Advocacy

Advocacy: Economic justice

Scripture and United Methodist tradition affirm a vision of abundant living where all God’s children have access to sufficient resources to thrive.  Image courtesy of  Church and Society.
Scripture and United Methodist tradition affirm a vision of abundant living where all God’s children have access to sufficient resources to thrive. Image courtesy of Church and Society.

Scripture and United Methodist tradition affirm a vision of abundant living where all God’s children have access to sufficient resources to thrive. The Bible is consistent in its vision of a just economic order. It warns against greed, calls us to love and care for one another, and compels us to seek justice for the poor.

“We believe in the right and duty of persons to work for the glory of God and the good of themselves and others and in the protection of their welfare in so doing; in the rights to property as a trust from God, collective bargaining, and responsible consumption; and in the elimination of economic and social distress.” — United Methodist Social Creed, ¶166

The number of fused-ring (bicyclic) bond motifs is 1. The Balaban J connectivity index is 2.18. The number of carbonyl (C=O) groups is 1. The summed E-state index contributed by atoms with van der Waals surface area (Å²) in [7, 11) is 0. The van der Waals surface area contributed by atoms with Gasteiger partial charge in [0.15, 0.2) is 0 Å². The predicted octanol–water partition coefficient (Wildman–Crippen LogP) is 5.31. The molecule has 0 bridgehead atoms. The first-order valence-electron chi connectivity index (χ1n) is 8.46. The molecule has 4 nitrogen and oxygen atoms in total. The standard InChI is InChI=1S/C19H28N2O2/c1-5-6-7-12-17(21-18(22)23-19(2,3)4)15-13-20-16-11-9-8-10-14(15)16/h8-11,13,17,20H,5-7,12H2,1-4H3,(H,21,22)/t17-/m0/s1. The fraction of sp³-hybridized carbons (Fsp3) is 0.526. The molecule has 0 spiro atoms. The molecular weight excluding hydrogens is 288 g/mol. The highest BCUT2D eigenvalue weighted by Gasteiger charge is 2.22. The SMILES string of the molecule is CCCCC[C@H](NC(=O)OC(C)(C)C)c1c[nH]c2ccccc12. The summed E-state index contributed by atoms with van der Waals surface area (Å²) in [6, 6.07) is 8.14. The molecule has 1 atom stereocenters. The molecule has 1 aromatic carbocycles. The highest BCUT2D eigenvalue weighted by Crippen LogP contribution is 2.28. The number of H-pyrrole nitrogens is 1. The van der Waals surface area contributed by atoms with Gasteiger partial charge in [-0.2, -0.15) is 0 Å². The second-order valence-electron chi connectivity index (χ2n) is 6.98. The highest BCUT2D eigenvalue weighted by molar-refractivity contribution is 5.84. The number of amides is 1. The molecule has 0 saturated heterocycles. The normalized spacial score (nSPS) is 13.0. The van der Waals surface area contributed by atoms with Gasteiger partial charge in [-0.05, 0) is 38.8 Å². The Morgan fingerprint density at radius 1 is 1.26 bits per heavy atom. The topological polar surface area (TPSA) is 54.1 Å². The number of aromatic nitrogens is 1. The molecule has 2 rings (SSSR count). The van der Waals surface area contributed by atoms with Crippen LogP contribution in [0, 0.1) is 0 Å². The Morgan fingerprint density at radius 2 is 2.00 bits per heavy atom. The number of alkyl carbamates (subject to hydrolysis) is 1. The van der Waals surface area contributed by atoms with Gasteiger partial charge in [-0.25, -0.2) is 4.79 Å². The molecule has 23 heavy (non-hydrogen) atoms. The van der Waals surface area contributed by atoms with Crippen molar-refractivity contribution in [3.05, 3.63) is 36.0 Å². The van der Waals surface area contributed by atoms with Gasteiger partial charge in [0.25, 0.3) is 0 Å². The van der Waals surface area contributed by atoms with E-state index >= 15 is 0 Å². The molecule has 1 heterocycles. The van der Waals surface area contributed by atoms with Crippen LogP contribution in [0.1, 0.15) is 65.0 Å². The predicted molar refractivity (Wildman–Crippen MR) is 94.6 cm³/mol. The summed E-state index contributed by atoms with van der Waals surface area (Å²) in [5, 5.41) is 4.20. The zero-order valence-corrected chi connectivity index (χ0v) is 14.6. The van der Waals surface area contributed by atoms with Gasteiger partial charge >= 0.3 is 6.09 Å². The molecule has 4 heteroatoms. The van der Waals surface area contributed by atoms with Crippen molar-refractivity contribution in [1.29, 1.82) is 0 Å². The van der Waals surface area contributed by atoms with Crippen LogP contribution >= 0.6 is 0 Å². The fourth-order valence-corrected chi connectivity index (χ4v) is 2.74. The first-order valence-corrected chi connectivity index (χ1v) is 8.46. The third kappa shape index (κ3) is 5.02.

The early church modeled this vision through radical sharing. (Acts 2:44-45) John Wesley, confronted with economic, social, and political changes brought on by industrialization, cautioned against the dangers of riches, the importance of stewardship and the harm of greedy behavior.

Today’s global economy is complex and interconnected, creating both massive wealth and massive inequality. As Christians, we understand local and global markets as human creations under the judgment of God. We must be mindful of the ways in which we as workers, consumers and investors participate in the economy. And further, we are called to challenge unjust practices and policies that continue to exploit workers, benefit a few at the expense of the many, and perpetuate poverty.

Our 1908 Social Creed was written as a call to action against the impacts of an unjust economy on individuals, families and communities. Today, The United Methodist Church continues its prophetic witness to advocate for a living wage in every industry, for the rights of all workers to organize, for the faithful stewardship of money and for moral budgets that prioritize the needs of the poor over the greed of the wealthy.